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post #159 of 185 (permalink) Old 07-28-2015, 08:14 AM Thread Starter
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Bump stops are just springs used for NVH(Noise, Vibration, and Harness). Ultimately with enough force the shock or spring will go solid, OR the A-arm will hit the frame, OR the tire will hit the liner/clam. At that point the the car will lift. This is OK. Obviously, you don't want to do it constantly but the suspension and car will not explode when it happens.

A couple of examples:
Example 1:
Base suspension has a spring rate of ~235lb/in on the front. There is 3.5" of total shock travel and bumpstop is 1.4" long, leaving 2.1" of travel before the bump stop.

When you place the car on the ground the body weight absorbs over 1" of additional travel(It should be more, but the pre-load on the springs reduces that amount)

This leaves only about 3/4"-1" of travel before the bump stops kick in. When the bump stops engage, the effective spring rate goes up. Increase in spring rate = change in handling characteristics. In the front the car starts to push, in the rear it makes it loose. Unfortunately, the spring rate ramps up very fast creating very fast handling changes at the limit: instant push(front) or instant oversteer(rear).

So when loaded up in a 1.3G corner, the 420lb front corner weight, that outside force in roll could be as high as 750lbs! It only takes an additional 176lbs(235 X 0.75") of additional spring force before it hits the stop. That additional 330lbs puts the car deep into the bump stop, rapidly raising spring rate, making the car want to push. If it hits a bump in this condition, front slide or rear snap are nearly certain outcomes. This is also why even stock cars wear holes their liners. Soft springs and bump stops allow that much travel.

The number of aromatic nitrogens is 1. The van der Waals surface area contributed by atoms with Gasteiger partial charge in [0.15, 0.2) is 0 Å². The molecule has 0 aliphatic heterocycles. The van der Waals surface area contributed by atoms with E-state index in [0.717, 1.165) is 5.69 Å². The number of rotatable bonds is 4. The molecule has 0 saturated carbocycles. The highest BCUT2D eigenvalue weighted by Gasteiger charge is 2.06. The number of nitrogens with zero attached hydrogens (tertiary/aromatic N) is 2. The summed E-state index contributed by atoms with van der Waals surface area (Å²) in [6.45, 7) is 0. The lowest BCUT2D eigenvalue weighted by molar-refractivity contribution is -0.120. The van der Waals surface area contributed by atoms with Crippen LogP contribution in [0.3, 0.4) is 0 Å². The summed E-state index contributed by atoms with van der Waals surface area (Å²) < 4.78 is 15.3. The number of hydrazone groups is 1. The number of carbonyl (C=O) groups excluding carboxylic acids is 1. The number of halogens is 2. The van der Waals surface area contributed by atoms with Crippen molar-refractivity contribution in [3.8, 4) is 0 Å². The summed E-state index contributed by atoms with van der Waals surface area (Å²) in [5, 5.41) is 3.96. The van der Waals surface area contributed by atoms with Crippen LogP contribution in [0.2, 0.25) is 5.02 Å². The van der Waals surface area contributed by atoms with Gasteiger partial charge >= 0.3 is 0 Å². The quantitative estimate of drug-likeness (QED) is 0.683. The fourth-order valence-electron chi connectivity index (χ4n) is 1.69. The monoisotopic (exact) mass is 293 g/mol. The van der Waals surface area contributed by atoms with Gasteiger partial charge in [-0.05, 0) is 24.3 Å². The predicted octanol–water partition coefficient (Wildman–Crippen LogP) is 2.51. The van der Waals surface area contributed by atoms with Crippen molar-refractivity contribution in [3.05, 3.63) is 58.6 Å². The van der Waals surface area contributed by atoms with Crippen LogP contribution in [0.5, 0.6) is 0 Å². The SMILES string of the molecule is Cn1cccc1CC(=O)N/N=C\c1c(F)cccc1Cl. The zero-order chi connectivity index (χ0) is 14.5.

Example 2.
With the Penske shocks, the spring rates on the NAs are 350lb/in Front so immediately we have less travel/in. Stroke length is the same at 3.5". No bump stop except the 1/8" thick o-ring. The car loses less stroke at rest because the springs are stiffer(also in pre-load on NAs) So the car loses at most 1" at rest in the front, leaving 2.5" of travel. This means that car has ~875lbs of spring force prior to reaching the o-ring. This travel is linear with consistent handling characteristics because the spring rate does not change. Ultimately it takes more force to get the wheel to move up into the wheel well. Add to this the superior low-speed compression force of the shocks and you can see why bump stops are a bad idea handling-wise.

Now LionZoo specifically wanted the stops to control the wheel motion to keep his liners from being touched when he tracks the car in a specific banked, high G corner. As long as one understands the handling impacts, fair play.

However, depending on usage, I would either stiffen the springs or best yet, rivet in some aluminum rub patches to the fender liner to protect it regardless of spring and shock package. That way you get the springs, travel, ride, and consistent handling you want.


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post #160 of 185 (permalink) Old 07-28-2015, 09:59 AM
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Fred, while it's true that bumpstops limit motion and in theory, if your dampers are valved for one spring rate, you get best performance without stops, what is to stop component on component contact within the damper? Is it just the rubber O-ring? That sounds like very little margin.

Keep in mind, a good dumpstop isn't just an on off component. They ramp up in force so that the jerk from relative movement of the components of the damper isn't too high. A controlled landing if you will. With the O-ring, it's basically on or off.